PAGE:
Michael James Aleck Snow was born in Toronto, 1929. He studied at the Ontario College of Art from 1948-1952. He is an internationally recognized multidisciplinary artist, well known for his painting, sculpture, music, film, photography, and books. His first solo exhibition occurred in 1956 at the Greenwich Gallery on Bay Street, Toronto, known as the Isaac’s Gallery in its later years. His first show consisted of figurative paintings and drawings, his subsequent shows of the late 50’s and 1960 focused more on abstract painting. It was 1961 when he began his iconic “Walking Woman” series that would catapult his visual arts career internationally. Exhibiting his “Walking Woman” sculpture and graphics at Poindexter Gallery, New York as well as in the physical spaces of New York city. Also, this series of work travelled to Europe and Japan.
During this early period of producing visual art Michael Snow was concurrently engaged in creating music. From 1958-1961, Snow played piano with the Dixieland trumpeter Mike White, and with his own jazz groups. Snow was attracted to free jazz or improvised music through his connection with the “Artists Jazz Band” in Toronto, and with the free-jazz movement’s leaders in New York, such as Albert Ayler, Don Cherry, etc. He performed with the Artists Jazz Band for years and was a member of the Toronto New Music Ensemble (1966-67) and a founder in 1974 of the CCMC. He also performed solo piano concerts and in groups across North America, Europe and Japan.
Michael Snow is also considered to be one of the most important contemporary experimental filmmakers, and has been the subject of many international retrospectives. With films like Corpus Callosum and Wavelength being highly praised in many countries. Corpus Callosum had been screened at the Toronto, Berlin, Rotterdam, and Los Angelos film festivals. Five of his films have been premiered at the Toronto International Film Festivals over the years. In 2000, TIFF commissioned Michael Snow with Atom Egoyan and David Cronenberg to produce short films, Preludes, for the 25th anniversary of the festival.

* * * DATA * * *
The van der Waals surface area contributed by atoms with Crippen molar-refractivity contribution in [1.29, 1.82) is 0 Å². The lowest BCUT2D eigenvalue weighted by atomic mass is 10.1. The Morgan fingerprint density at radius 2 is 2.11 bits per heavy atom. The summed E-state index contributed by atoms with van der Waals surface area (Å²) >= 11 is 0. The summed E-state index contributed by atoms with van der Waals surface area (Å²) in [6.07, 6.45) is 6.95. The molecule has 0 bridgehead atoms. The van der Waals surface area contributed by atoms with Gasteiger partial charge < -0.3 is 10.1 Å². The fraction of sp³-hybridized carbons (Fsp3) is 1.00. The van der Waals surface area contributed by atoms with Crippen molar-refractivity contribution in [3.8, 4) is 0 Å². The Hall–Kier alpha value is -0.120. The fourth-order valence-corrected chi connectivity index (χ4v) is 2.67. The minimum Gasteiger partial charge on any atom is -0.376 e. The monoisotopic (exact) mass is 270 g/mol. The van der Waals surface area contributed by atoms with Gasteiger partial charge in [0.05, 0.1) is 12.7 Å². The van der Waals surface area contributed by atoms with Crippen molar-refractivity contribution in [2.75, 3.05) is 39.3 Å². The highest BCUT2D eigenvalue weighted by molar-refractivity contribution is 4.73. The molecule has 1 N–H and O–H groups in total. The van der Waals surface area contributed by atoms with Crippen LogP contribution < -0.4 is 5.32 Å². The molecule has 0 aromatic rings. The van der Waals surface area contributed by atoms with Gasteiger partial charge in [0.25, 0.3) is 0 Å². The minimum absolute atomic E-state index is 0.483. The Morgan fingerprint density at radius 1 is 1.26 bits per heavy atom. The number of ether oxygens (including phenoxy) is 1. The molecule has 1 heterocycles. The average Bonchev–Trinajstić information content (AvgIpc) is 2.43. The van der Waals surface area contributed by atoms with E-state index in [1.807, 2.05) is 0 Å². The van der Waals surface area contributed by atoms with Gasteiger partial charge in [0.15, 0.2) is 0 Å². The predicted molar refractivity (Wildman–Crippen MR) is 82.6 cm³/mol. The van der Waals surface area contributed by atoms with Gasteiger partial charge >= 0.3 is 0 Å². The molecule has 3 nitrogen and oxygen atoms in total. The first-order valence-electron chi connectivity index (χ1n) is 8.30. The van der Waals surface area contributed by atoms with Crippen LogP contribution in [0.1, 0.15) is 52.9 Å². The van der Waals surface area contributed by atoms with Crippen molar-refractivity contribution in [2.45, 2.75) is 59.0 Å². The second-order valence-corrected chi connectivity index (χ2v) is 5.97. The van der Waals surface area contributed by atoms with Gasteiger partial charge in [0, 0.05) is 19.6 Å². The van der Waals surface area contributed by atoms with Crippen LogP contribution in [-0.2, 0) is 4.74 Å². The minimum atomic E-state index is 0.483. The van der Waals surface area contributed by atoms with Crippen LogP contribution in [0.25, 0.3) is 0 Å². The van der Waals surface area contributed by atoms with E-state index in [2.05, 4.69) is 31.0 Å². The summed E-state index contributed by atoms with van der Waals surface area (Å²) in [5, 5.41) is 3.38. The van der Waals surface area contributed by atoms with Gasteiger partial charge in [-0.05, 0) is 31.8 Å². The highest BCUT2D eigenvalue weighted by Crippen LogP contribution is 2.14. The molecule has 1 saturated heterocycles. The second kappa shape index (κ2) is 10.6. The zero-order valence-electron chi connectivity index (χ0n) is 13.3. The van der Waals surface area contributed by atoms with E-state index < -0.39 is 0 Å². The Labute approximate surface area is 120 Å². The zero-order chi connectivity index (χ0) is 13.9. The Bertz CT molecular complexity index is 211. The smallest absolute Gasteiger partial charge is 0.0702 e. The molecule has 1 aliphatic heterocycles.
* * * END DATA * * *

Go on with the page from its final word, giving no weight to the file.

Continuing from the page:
Michael Snow’s multidisciplinary art since the early 60’s has appeared in exhibits in Europe, North America, and South America. His works were included in shows marking the opening of the Centre Pompidou in 2000, at the MoMA in New York in 2005, and the Whitney Bienniel in 2006. Snow’s work has been shown at the Canadian pavilions at the World Fairs since his iconic “Walking Woman” sculpture was exhibited at Expo 67 in Montreal. His recent book, Biographie of the Walking Woman/de la femme qui marche 1961-1967, (2004), was published in Brussels by La Lettre Vole. It consists of images of the public appearances of his globally renown walking woman.
In 1981, Michael Snow was made an Officer of the Order of Canada and was promoted to Companion in 2007 “for his contributions to international visual arts as one of Canada’s greatest multidisciplinary contemporary artists”. He received the first Governor General’s award in Visual and Media Arts(2000) for cinema.
In 1993 The Michael Snow Project, a multivenue retrospective of Snow’s works in Toronto exhibited at several public venues and at the Art Gallery of Ontario and The Power Plant, Toronto. Concurrently his works were the subjects of four books published by Alfred A. Knopf Canada.
In 2004, the Université de Paris I, Panthéon-Sorbonne awarded him an honorary doctorate. The last artist to receive this award was Pablo Picasso. In 2002, Michael Snow won the Queen’s Jubilee Golden Medal. He won the chevalier de l’order des arts et des lettres in 1995. In 1971, Michael Snow won a Guggenheim Fellowship.
Anarchive2: Digital Snow describes Michael Snow as “one of the most significant artists in contemporary art and cinema of the past 50 years.” This 2002 DVD was initiated by Paris’ Centre Pompidou and was produced with the support of la foundation Daniel Langlois, Universite de Paris, Heritage Canada, the Canada Council, Telefilm Canada and Montreal’s Époxy. It is an encyclopedia of Snow’s works across media, browsed in a manner inimitably and artfully created by Snow. Its 4,685 entries include film clips, sculpture, photographs, audio and musical clips, and interviews.
Michael Snow continues to show his work on an international level from Canada, Europe, Asia, to South America. He has worked and taught at numerous universities across Europe and North America. He continues to produce original art and concepts with his multidisciplinary approach.
Video – Michael Snow exhibition: Objects of Vision, Art Gallery of Ontario, Toronto
Donnalu Wigmore, Isaacs Seen, 2005, pg.’s 40-41.